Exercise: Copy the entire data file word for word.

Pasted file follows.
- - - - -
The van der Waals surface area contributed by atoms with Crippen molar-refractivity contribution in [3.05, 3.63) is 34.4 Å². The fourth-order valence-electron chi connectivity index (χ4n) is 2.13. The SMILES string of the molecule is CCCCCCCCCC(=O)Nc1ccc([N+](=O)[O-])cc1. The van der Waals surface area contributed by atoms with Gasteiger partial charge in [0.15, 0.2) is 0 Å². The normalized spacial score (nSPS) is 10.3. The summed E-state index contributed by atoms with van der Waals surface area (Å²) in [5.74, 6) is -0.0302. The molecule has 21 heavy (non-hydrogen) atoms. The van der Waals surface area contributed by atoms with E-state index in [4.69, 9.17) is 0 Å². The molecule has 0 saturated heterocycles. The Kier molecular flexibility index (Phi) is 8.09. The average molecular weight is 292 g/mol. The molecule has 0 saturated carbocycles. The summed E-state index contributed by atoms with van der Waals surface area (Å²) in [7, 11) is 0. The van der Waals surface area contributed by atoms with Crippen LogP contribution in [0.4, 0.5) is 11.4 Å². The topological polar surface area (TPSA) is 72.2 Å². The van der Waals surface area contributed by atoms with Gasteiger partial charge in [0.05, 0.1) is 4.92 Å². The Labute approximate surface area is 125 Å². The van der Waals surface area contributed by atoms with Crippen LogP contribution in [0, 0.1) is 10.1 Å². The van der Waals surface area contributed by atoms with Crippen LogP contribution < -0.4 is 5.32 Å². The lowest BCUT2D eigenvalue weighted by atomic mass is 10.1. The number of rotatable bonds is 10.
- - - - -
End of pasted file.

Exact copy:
The van der Waals surface area contributed by atoms with Crippen molar-refractivity contribution in [3.05, 3.63) is 34.4 Å². The fourth-order valence-electron chi connectivity index (χ4n) is 2.13. The SMILES string of the molecule is CCCCCCCCCC(=O)Nc1ccc([N+](=O)[O-])cc1. The van der Waals surface area contributed by atoms with Gasteiger partial charge in [0.15, 0.2) is 0 Å². The normalized spacial score (nSPS) is 10.3. The summed E-state index contributed by atoms with van der Waals surface area (Å²) in [5.74, 6) is -0.0302. The molecule has 21 heavy (non-hydrogen) atoms. The van der Waals surface area contributed by atoms with E-state index in [4.69, 9.17) is 0 Å². The molecule has 0 saturated heterocycles. The Kier molecular flexibility index (Phi) is 8.09. The average molecular weight is 292 g/mol. The molecule has 0 saturated carbocycles. The summed E-state index contributed by atoms with van der Waals surface area (Å²) in [7, 11) is 0. The van der Waals surface area contributed by atoms with Crippen LogP contribution in [0.4, 0.5) is 11.4 Å². The topological polar surface area (TPSA) is 72.2 Å². The van der Waals surface area contributed by atoms with Gasteiger partial charge in [0.05, 0.1) is 4.92 Å². The Labute approximate surface area is 125 Å². The van der Waals surface area contributed by atoms with Crippen LogP contribution in [0, 0.1) is 10.1 Å². The van der Waals surface area contributed by atoms with Crippen LogP contribution < -0.4 is 5.32 Å². The lowest BCUT2D eigenvalue weighted by atomic mass is 10.1. The number of rotatable bonds is 10.